negotiating languages not known by everyone

Anthea Fraser Gupta A.F.Gupta at
Sun Jan 18 10:31:19 UTC 2009

The first-line assumption that 'those people jabbering away in some foreign language are saying something nasty about me' does seem to be an assumption only possible in places where there is a single dominant language. Not just America, btw -- it's certainly a common assumption in the UK and I am sure in lots of other places too.  The first line assumption in a multilingual context is probably that the conversation simply relates to the participants' personal repertoires and preferences. In multilingual contexts there are no constrains whatever on the use of multiple languages in public places: the language repertoires of people from other social groupings who might overhear you are not usually considered.,
However, even in multilingual contexts, there are also issues of participants and overhearers.  If a group of people are seen as being together conversationally then bilingual participants are expected to make efforts towards including everybody and will do various things, including interpretation from time to time, summaries, and also apologies. The social rules are complex
Also, lets remember that sometimes people really do switch languages in order to say something that they hope others in the area won't understand...... Most of us have probably done this from time to time!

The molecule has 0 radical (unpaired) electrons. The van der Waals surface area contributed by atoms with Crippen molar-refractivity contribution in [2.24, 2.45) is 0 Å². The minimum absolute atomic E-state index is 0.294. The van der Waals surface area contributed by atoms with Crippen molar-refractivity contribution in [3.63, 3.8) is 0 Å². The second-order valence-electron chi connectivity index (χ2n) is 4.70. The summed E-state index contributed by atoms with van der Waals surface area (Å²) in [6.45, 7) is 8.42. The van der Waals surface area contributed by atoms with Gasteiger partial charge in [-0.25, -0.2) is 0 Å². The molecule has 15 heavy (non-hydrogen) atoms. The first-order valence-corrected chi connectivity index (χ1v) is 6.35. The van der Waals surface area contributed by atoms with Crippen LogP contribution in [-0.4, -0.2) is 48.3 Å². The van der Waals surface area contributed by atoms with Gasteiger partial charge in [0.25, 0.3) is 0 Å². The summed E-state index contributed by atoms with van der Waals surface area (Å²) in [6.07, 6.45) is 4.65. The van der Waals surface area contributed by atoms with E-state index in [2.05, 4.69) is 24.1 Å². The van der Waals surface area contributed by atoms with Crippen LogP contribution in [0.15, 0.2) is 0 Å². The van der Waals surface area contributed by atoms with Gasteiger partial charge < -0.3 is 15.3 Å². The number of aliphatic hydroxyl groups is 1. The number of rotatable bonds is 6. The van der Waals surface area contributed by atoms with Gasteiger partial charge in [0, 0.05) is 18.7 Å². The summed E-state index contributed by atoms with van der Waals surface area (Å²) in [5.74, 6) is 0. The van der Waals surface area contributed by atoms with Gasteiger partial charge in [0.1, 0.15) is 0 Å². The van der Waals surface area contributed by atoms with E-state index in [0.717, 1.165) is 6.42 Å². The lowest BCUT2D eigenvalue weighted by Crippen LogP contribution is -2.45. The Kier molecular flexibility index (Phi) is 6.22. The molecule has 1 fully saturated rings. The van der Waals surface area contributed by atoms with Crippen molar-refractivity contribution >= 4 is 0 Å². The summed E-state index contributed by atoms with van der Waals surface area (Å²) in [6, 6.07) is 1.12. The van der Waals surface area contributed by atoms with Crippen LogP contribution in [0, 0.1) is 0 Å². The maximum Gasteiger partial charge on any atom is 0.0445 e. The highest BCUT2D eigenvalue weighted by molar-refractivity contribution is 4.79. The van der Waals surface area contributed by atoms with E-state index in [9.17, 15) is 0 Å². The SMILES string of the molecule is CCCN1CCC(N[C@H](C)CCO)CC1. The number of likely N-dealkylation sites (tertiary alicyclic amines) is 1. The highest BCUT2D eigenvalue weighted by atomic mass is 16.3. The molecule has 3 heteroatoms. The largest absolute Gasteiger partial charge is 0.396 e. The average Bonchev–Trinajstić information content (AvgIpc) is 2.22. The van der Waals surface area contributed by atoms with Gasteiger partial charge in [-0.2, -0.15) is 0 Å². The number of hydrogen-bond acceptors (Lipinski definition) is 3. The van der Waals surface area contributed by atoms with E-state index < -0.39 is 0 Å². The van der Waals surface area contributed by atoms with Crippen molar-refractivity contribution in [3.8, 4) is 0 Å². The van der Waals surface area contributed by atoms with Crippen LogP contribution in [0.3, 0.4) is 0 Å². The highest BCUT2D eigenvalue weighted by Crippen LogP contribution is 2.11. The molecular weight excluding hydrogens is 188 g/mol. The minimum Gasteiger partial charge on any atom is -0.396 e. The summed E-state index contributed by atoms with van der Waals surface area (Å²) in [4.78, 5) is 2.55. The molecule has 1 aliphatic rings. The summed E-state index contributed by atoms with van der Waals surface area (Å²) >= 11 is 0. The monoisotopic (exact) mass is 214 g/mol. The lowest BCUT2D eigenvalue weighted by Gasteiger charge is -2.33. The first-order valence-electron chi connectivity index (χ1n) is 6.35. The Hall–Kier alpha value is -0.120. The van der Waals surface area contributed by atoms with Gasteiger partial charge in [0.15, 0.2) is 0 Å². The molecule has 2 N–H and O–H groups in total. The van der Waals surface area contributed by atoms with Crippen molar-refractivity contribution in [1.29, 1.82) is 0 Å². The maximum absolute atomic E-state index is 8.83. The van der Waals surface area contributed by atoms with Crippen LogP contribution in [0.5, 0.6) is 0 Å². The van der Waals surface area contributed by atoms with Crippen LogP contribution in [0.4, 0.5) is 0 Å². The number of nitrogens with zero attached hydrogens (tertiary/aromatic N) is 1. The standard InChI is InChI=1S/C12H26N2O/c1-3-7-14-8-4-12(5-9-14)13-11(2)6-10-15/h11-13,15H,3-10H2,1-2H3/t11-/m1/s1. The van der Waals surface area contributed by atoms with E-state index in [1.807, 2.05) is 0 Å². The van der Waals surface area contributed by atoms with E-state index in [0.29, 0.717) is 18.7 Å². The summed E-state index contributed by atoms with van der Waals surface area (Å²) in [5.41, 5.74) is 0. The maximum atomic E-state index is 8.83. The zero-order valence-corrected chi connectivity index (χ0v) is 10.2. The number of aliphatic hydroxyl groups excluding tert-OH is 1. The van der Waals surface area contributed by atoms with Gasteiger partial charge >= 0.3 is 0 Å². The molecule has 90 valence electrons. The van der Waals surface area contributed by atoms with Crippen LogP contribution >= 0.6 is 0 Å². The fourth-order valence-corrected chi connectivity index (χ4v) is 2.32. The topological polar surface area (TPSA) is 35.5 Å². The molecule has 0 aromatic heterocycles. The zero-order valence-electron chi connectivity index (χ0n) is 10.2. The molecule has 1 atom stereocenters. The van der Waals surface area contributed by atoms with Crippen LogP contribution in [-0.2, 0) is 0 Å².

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Anthea Fraser Gupta (Dr) 
School of English, University of Leeds, LS2 9JT <> 
NB: Reply to a.f.gupta at 
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From: owner-lgpolicy-list at on behalf of Christina Paulston
Sent: Sat 17/01/2009 22:24
To: lgpolicy-list at

Some of the language-rights literature is based on law cases and quite a few of them is based on the defendants being sued for speaking their mother tongue at the work place.  One of the latest involved of all people the Salvation Army.  The employer usually loses the case.  Christina

On Jan 17, 2009, at 3:01 PM, Don Osborn wrote:

	Has anything been written on this perspective of multilingual interaction?...  Is it universal that people assume that speech they do not understand between others is negative and about them? Having lived in multilingual societies, I don't remember that sort of general reaction, though the context might make a big difference, and often someone in a multilingual group conversation will take it upon themselves to brief someone who obviously is not going to understand a particular discussion.


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